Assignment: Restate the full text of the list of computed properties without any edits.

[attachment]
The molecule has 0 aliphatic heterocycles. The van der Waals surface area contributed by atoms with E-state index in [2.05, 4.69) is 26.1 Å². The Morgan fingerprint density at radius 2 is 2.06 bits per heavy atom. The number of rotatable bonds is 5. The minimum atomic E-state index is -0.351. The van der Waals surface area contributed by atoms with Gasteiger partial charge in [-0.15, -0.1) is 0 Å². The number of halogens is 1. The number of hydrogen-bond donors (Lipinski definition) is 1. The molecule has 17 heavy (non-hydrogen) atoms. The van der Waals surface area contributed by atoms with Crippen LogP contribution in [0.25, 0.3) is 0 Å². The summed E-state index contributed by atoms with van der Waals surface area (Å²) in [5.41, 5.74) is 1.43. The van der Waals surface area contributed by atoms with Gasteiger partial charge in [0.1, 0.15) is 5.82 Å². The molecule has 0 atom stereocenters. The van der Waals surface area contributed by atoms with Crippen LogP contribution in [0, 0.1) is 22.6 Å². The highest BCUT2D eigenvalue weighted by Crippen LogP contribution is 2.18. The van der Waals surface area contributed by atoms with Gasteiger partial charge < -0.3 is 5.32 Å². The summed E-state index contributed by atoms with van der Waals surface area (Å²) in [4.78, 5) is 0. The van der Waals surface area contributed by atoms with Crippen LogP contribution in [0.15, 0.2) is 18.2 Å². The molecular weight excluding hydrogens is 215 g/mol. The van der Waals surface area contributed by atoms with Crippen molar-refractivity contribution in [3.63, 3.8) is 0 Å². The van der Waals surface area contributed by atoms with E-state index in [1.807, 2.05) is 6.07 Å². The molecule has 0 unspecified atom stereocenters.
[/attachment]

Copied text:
The molecule has 0 aliphatic heterocycles. The van der Waals surface area contributed by atoms with E-state index in [2.05, 4.69) is 26.1 Å². The Morgan fingerprint density at radius 2 is 2.06 bits per heavy atom. The number of rotatable bonds is 5. The minimum atomic E-state index is -0.351. The van der Waals surface area contributed by atoms with Gasteiger partial charge in [-0.15, -0.1) is 0 Å². The number of halogens is 1. The number of hydrogen-bond donors (Lipinski definition) is 1. The molecule has 17 heavy (non-hydrogen) atoms. The van der Waals surface area contributed by atoms with Crippen LogP contribution in [0.25, 0.3) is 0 Å². The summed E-state index contributed by atoms with van der Waals surface area (Å²) in [5.41, 5.74) is 1.43. The van der Waals surface area contributed by atoms with Gasteiger partial charge in [0.1, 0.15) is 5.82 Å². The molecule has 0 atom stereocenters. The van der Waals surface area contributed by atoms with Crippen LogP contribution in [0, 0.1) is 22.6 Å². The highest BCUT2D eigenvalue weighted by Crippen LogP contribution is 2.18. The van der Waals surface area contributed by atoms with Gasteiger partial charge < -0.3 is 5.32 Å². The summed E-state index contributed by atoms with van der Waals surface area (Å²) in [4.78, 5) is 0. The van der Waals surface area contributed by atoms with Crippen LogP contribution in [0.15, 0.2) is 18.2 Å². The molecular weight excluding hydrogens is 215 g/mol. The van der Waals surface area contributed by atoms with Crippen molar-refractivity contribution in [3.63, 3.8) is 0 Å². The van der Waals surface area contributed by atoms with E-state index in [1.807, 2.05) is 6.07 Å². The molecule has 0 unspecified atom stereocenters.